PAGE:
Milan Lucic for James Neal. Two 31-year-old unhappy players who failed to live up to their multi-year UFA deals, swapped in a one-for-one — almost. Because Lucic’s contract presents a more difficult buy-out, the Oilers have tossed in a conditional third-round pick in 2020.
Also, the Oilers will retain $750,000 of Lucic’s salary, marking the end of a long, unsuccessful chapter of Lucic’s career, having scored just 16 goals in his past 161 games.
But really, it’s about whether either can become the player they were signed to be.
Neal is a scorer — pure and simple. He doesn’t do much else for you when he’s not scoring. And, for a guy who has scored 20 goals or more in 10 of his 11 NHL seasons, he’s been traded three times now and was left open in the Vegas expansion draft.
That points to character issues, plain and simple.
In Edmonton, however, where Connor McDavid and Ryan Nugent-Hopkins are starving for a right-winger who can score, can Neal become a 20-goal man once again? If he can, Edmonton wins the trade, as it is unlikely Lucic will see the offensive opportunity in Calgary that awaits Neal in Edmonton.
Because anyone who has watched Lucic stumble through the past two seasons wouldn’t bet you a nickel that he will ever be a top-six producer ever again. All that remains in Lucic’s skillset is size and intimidation, both of which have diminishing value in today’s game.
Lucic arrived in Edmonton on July 1, 2016, was brought in on a seven-year, $42 million deal and was handed the job on Connor McDavid’s left side. “The McDavid factor changes it all,” Lucic beamed that day. “That’s why I chose to come here.”
Just two days prior, Taylor Hall had been traded to New Jersey, leaving Lucic as the heir apparent to thrive on McDavid’s left wing. Unfortunately, Lucic never found a fit with McDavid, He scored 23 goals in his first season as an Oiler, but notched just 10 and six in Years 2 and 3, betrayed by failing hands and waning foot speed in an ever-quickening National Hockey League.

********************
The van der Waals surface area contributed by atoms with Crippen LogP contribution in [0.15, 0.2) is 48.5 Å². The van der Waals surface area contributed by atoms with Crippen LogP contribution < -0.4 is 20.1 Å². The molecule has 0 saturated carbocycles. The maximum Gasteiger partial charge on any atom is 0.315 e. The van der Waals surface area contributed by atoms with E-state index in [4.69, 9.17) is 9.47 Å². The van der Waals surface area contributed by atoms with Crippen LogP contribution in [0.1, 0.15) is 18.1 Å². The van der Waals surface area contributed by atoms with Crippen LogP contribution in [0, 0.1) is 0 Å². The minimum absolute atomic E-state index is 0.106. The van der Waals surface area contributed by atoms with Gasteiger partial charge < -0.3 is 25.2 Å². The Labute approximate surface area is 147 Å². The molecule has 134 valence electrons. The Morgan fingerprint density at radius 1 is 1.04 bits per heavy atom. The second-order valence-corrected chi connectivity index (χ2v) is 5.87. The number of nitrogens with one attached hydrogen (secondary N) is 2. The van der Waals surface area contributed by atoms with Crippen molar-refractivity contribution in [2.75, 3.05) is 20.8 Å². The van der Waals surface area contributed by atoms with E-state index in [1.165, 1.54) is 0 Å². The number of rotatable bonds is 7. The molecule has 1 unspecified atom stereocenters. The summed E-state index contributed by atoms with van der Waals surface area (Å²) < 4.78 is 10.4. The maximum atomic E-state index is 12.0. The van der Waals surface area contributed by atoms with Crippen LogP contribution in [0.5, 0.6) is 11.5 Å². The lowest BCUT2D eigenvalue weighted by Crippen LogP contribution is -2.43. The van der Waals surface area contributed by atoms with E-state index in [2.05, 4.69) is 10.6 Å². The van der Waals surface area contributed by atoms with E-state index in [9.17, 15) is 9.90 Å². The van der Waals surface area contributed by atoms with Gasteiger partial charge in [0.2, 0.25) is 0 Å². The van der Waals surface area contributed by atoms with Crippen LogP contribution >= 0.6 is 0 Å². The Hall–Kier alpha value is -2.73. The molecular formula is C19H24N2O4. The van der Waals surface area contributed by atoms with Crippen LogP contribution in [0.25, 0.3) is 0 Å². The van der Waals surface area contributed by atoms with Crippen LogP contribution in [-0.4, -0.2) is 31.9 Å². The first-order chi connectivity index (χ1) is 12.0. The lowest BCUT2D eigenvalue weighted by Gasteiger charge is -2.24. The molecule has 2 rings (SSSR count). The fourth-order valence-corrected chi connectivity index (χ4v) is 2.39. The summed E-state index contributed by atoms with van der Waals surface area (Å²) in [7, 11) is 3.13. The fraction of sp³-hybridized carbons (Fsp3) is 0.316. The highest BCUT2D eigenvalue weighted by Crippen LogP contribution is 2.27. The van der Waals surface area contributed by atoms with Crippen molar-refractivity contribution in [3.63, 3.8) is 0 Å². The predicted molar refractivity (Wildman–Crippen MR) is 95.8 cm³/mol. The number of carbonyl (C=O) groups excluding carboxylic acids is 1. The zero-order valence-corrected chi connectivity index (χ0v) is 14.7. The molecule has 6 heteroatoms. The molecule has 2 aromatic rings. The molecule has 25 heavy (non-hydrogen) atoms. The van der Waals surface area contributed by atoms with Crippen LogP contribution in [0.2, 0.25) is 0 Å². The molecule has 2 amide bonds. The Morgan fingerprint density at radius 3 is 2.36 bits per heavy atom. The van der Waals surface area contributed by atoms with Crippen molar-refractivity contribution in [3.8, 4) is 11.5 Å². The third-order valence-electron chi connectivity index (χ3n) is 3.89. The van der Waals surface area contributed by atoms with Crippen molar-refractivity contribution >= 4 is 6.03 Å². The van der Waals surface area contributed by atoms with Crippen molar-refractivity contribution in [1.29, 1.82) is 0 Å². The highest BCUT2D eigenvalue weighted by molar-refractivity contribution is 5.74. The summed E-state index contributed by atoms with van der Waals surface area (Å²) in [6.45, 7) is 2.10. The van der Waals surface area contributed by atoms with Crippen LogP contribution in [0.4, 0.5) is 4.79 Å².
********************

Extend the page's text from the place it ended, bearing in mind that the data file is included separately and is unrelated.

Patrick Maroon took over the No. 1 left winger’s job in Lucic’s first year as an Oiler, and privately, Lucic has been asking for a trade ever since. In Calgary, he’ll find a team that he and the Oilers outmuscled habitually over the past few seasons, an itch that needed scratching in Calgary — especially with young Matt Tkachuk always happy to stir things up, but often times in need of the kind of backup that Lucic can supply.
Lucic is still tough as they come. The problem lies in that NHL players simply let him sleep, realizing that playing against Lucic is better than fighting with him.
The two contracts appear similar. Both have four years remaining, with Lucic earning $6 million to Neal’s $5.75 million. The retained dollars leave each team with an equal cap hit for the next four years.
Neal’s deal does not come with signing bonuses, however, meaning that he has $23 million remaining in cash owed the player. Lucic, who received his latest bonus on July 1, only has $16 million left to be paid. That’s $7 million dollars less for Calgary to pay out, a consideration for a Flames team with less revenues than Edmonton due to the arena disparity.
Lucic has a No Movement Clause, while Neal does not. That means the Oilers could send Neal to the farm if he doesn’t work out, while the Flames cannot demote Lucic. But, it’s the buy-out that favours Edmonton here, and the reason why the Oilers had to add the conditional draft picks to make this trade happen.
Let’s say both players were busts, and each team decided to buy them out after next season. Neal would cost the Oilers a cap hit of $1.9 million for six seasons, a savings of $3.83 million for the final three seasons of Neal’s contract.
Lucic’s contract is almost buy-out proof, providing only $500,000 in cap relief for five of the six years of the buy-out. (All figures courtesy PuckPedia)
So, the Oilers get a scorer that they believe can be rehabbed, next to the pedigree of centremen he will be greeted by in Edmonton. The Flames get some toughness, and are relieved of a dressing room problem.
It’s an exchange of bad contracts. Time will tell if it’s also an exchange of bad players.